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 September 04, 2017

Top 4 Legal Issues Faced by Special Needs Families

Little boy with special needs looking out a window

Parents of developmentally disabled children face a lifetime of challenges related to raising, and protecting their family. They cherish the special bonds they hold with their disabled loved ones, yet they frequently find themselves exhausted physically, emotionally, and even financially by their role as caregivers.

Thankfully, due to a growing awareness of the challenges affecting special needs families, groups have begun to form across the country to educate parents and to empower them to protect their children. One such group is Team Parent, co-founded in Long Beach, California by Michelle Babitz and Robin Trigg.

Unlike many such advocates, neither Michelle nor Robin have their own children with special needs. Their passion for empowering families arose from their combined 45+ years of serving as special education teachers.

“One of our biggest frustrations as teachers was the inability to advise special needs families of their rights. When I was introduced to LegalShield about four years ago, I immediately knew this service would fill a much-needed void and could empower the families of the developmentally disabled children that I served,” said Michelle Babitz.

The quiet epidemic

The leaders of Team Parent are acutely aware of the growing need for their work. According to the Center for Disease Control (CDC), “about one in six children in the United States has a developmental disability, ranging from mild disabilities such as speech and language impairments to serious developmental disabilities such as cerebral palsy and autism.”

The largest developmentally disabled group in this country are the 1.5 million people who have been diagnosed with autism. Autism is also the fastest growing serious developmental disability in the U.S. and has been referred to as “the quiet epidemic.” The rates of autism have been dramatically increasing in recent years.

Surveillance Year Birth Year Prevalence of Autism
2002 1994 1 in 150
2004 1996 1 in 125
2006 1998 1 in 110
2008 2000 1 in 88
2010 2002 1 in 68

While the cause of such a dramatic increase remains unknown, the trend indicates millions of families will continue to face these challenges for many years to come.

Powerful advocates for special needs families

Michelle originally began working with special needs children when she was in high school. As a theater student, she was invited to support a play that was in sign language for autistic children. She vividly recalls how she felt when she first walked into that room. “I had never heard of autism before. But as soon as I met these children, I immediately knew that I had found my calling.”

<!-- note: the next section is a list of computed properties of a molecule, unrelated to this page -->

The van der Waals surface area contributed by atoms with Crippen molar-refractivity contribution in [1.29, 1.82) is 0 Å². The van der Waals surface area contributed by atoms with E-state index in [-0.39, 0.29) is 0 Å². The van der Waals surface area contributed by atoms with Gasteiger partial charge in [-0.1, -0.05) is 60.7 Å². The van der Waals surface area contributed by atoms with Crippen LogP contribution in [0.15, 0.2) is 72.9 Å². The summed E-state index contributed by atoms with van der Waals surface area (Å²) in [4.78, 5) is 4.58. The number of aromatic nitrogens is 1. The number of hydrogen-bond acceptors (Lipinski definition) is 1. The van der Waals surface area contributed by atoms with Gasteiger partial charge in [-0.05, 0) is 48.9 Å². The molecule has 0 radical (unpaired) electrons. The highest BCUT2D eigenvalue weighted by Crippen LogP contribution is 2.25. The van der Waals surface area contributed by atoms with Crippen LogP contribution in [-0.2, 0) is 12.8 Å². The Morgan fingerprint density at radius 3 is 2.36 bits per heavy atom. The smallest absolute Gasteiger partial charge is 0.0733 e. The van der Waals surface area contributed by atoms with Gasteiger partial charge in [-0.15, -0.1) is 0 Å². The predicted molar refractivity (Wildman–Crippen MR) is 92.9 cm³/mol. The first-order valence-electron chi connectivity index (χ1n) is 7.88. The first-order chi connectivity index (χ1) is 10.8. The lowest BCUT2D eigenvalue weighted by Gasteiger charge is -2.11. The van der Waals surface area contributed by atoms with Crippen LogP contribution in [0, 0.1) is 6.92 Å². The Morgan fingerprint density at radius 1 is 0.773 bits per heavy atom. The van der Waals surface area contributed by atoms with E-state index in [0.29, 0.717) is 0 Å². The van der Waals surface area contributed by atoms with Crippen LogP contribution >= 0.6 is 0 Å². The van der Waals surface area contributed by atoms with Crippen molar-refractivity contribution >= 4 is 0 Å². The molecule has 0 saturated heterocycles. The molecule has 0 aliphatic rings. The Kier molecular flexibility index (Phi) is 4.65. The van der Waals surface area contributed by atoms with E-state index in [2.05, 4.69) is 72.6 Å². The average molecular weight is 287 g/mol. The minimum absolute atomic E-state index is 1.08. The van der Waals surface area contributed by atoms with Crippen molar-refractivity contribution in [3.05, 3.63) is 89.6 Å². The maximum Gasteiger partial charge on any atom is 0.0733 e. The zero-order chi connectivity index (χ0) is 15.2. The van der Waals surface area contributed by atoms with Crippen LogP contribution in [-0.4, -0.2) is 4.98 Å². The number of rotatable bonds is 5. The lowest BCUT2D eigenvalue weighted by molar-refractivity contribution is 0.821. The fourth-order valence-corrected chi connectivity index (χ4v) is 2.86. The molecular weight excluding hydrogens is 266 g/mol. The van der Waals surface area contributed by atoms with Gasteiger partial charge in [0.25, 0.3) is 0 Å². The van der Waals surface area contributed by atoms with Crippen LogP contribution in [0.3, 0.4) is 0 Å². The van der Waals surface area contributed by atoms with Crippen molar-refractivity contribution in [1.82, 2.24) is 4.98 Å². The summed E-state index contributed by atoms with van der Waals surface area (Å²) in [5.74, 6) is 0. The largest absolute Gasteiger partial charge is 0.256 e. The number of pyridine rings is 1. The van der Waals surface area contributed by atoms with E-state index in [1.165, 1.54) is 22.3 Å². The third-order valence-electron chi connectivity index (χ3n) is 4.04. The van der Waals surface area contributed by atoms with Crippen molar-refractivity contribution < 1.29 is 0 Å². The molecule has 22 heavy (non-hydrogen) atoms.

Michelle and Robin have now recruited eight others to join them on Team Parent. Together, these 10 independent associates market LegalShield services specifically to the autism-affected community.

“Team Parent associates are keenly invested in the special-needs community, particularly the autism community. Several members are themselves parents of children with autism. They fully understand the frustrations of accessing their rights under the law,” says Robin.

Michelle describes three major needs faced by families affected by a developmental disability:

  1. They become financially, mentally, and emotionally depleted.
  2. They lack the time and resources to secure and understand relevant information on their rights and options.
  3. They struggle to coordinate service agencies and school districts to create an effective service structure around the lives of their children, particularly when the child becomes an adult.

Top 4 legal issues of special needs families

According to Team Parent, the following are the most serious legal issues for families affected by developmental disabilities:

1. Avoiding discrimination and profiling

These challenges not only arise within the school or in the workforce but can also occur with the police; for example, children on the mild to moderate end of the autism spectrum can be incarcerated because they are perceived as obstinate by police who don’t realize that they have special needs challenges.

2. Bullying by peers

Children affected by a developmental disability can face significant bullying in school and in the community. According to Michelle, these issues can actually be much worse for “higher functioning” children. Parents have a legal right to protect their families from this harassment but frequently struggle to understand their options. Typically, all that is needed to resolve the matter is a simple letter from a lawyer to the bully and/or their family.

3. Bullying by school districts

In their careers, both Michelle and Robin have witnessed the challenges parents face from school districts. One of the most troubling is the inability to secure an appropriate Individualized Education Program (“IEP”). According to Robin, “the IEP is the vehicle that drives the child’s education.” Parents have a legal right to take the IEP home and review it with their lawyer, but very few have the financial resources to do so.

4. Accessing government services

Parents face many challenges from Government agencies, including an inability to access needed services such as speech and occupational therapies, health insurance agencies and regional centers. Knowledgeable lawyers can help families access these services.

Team Parent is a strong example of how advocates can empower families affected by developmental disabilities to understand their legal rights. In the words of one family served by Team Parent: “One hour with our lawyer did more to help us than an all-day or weekend Special Needs conference. Having an actual attorney who can be there for us is like having someone in our corner for the rest of our child’s life.”


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